Book Review: Blink

“Blink: The Power of Thinking Without Thinking” by Malcolm Gladwell presents research on psychology and the split second decisions that people make with their adaptive unconscious. He describes it as our ability to “thin-slice,” or to gauge what is important from a short period of time. He uses numerous examples and studies to highlight his hypotheses such as one with a gambling game. Someone presented with two cards, one that has a steady state of returns and one with higher returns but massive losses that outweigh the returns. The players realize how the game works after having drawn about sixty cards, but due to our adaptive unconscious and our ability to “thin-slice” our body responds to the cards and unconsciously people modify their behavior after as little as ten cards.

Gladwell also says that sometimes having too much information can interfere with the accuracy of a judgment. The challenge is to sift through all the data and focus solely on the critical information to make a decision. He uses examples of doctors’ diagnosis and how sometimes having less information to consider can lead to better results.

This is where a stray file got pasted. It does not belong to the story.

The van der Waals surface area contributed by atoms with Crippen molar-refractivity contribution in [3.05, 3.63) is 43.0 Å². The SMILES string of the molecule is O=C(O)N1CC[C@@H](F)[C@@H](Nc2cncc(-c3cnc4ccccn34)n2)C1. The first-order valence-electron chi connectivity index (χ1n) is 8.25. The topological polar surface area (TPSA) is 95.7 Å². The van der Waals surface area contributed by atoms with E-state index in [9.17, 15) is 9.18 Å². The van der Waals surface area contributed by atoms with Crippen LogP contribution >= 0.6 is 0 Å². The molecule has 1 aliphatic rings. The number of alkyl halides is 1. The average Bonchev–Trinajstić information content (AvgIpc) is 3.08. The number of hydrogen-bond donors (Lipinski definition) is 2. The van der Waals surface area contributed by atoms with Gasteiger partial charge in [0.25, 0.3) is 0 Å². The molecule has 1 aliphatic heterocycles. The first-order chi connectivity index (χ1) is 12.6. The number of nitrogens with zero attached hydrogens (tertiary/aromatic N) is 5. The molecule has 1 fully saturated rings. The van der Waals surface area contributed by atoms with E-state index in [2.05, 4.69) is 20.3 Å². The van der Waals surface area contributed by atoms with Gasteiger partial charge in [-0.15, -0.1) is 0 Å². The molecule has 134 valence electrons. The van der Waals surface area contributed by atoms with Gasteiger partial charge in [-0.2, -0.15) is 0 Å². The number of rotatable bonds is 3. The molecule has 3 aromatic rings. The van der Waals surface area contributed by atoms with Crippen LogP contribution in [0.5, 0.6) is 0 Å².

Another example involves Paul Ekmam, a psychologist who created the Facial Action Coding System (FACS), that indicates that our ability to understand facial expressions comes from “thin slicing” and can be done within seconds of unconsciously analyzing a person’s micro expression. This research involved looking at autistic patients, and how their lack of adaptive unconscious hinders social interaction. Instead autistic patients generally associate faces as the same as objects such as a light or microwave.

“Blink” received harsh criticism from American judge Richard Posner, who argued that Gladwell makes unsupported assumptions and mistakes in his characterizations of the evidence for “thin-slicing.” Nobel prize winner Daniel Kahneman also said, “Malcolm Gladwell definitely created in the public arenas the impression that intuition is magical… That belief is false.”

The book highlights recent research and a new idea that in our era of informational overload our ability to subconsciously determine what is important is incredible but imperfect. Malcolm Gladwell says that learning to control our adaptive unconscious can lead to better decision making and highly efficient systems. “Blink” is a great book for anyone interested in psychology and improving split-second decision making.

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